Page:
Review: Majyk Equipe Compression Ice Boots

I’ve been using these since December, but I was really waiting for some hotter weather to give a complete review. It’s easy to be an ice boot in the winter… it’s harder to be an ice boot when it’s hot.

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They are the Mayk Equipe Cold Compression Ice Boots, and I got them from Riding Warehouse. I’ve been on the hunt for a good ice boot for years, and haven’t been particularly pleased with any of the ones I’ve had or tried in the past. Most just didn’t get that cold, or didn’t stay that cold. Using real ice on a regular basis is a bit of a logistical nightmare though, so the ease of an ice boot has always been really appealing. When I saw that Majyk Equipe came out with these, I really wanted to try them. They looked rugged and heavy duty, and I liked the added optional compression factor.

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My first impression is that they were way heavier and more substantial than I expected. Most of my ice boots have been pretty light (bordering on flimsy, if I’m honest) and these had some real heft to them due to the substantial inner ice pack. They come in a carrying case to make them easier to transport, which is really helpful for toting them to lessons or schoolings or shows. The velcro is very heavy duty and secure, and the outer material (meant to reflect sunlight to keep the boots cooler) is extra rugged as well. I lovingly call these things the Space Boots, because they legit look like something NASA would make.  They’re also longer than other ice boots I’ve had, covering everything from the knee to the hoof, and you could position them slightly further up or down depending on your needs. This is a big perk for me with a horse that has a slightly lumpy right knee.

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The ice pack liner, which covers the ENTIRE inside of the boot, is removeable if you’d like to just toss them in the freezer or ice chest to reduce space. You can also throw the whole ice boot in there if you want, a nice perk for those of us who are lazy. The liners are easy to velcro in and out though, if that’s your preference. They suggest to cool the liners/boots for 3-4 hours before use. The ice packs get quite cold, but still stay very flexible and easily mold around the leg.

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a closer look at the gel liners

The real question though – do they work?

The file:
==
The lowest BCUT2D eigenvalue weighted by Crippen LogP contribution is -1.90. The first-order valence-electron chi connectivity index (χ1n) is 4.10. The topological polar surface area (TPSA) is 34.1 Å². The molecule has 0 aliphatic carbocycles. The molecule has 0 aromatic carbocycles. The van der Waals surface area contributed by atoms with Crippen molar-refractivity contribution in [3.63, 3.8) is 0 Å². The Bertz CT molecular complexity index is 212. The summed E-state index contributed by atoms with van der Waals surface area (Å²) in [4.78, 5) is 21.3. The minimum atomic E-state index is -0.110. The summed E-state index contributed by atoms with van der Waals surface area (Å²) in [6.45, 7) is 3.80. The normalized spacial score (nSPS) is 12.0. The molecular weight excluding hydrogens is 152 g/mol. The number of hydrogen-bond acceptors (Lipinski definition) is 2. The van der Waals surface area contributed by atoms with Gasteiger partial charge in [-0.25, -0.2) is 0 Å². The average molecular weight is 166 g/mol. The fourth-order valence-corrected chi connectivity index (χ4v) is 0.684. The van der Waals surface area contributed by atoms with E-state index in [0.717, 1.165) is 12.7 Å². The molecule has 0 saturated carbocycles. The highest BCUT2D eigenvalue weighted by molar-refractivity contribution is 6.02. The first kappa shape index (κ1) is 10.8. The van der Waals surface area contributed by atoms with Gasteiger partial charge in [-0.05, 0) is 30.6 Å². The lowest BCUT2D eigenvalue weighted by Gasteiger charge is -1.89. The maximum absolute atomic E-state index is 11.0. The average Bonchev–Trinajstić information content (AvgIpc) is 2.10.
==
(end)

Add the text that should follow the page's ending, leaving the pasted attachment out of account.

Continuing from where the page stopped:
I’ve been using them on Henry after more intense conditioning days and harder jump schools. I just put the whole boot in the freezer, then after I ride I hose him off and slap the boots on for 20 minutes. Every time, without fail, his legs are cold when I take the boots off, and the boots are still quite icy themselves. No other ice boots I’ve tried have still been this cold by the time I’ve taken them off, and with most of them his legs weren’t particularly cold either.

still frosty after 20 minutes on Henry

I have used the compression feature a bit too. I do pump up the boots at least a little bit every time, because they are a one-size fits most (15h to 18h) and I think he needs a few pumps to help them stay snugly in place. I’ve gone a little further with the compression a few times too, adding more pressure – Majyk Equipe suggests 18-20 pumps for compression, but you can stick a finger in the top to check that you get the pressure just right for your horse. I don’t think you’re going to get a ton of compression from these, if that’s the feature you’re after, but the option to add some is nice. The hand pump is attached to the boot and stores in a little pocket on the outside, behind the knee. It’s easy to use and quite straightforward.  Pump up to add air, press the valve to release it.

Overall I’ve been really pleased with these. They definitely stay colder than any other ice boots I’ve tried, and I love the ease of being able to just throw the whole thing in the freezer. Definitely worth a closer look if you’re in the market for ice boots!

3 thoughts on “Review: Majyk Equipe Compression Ice Boots

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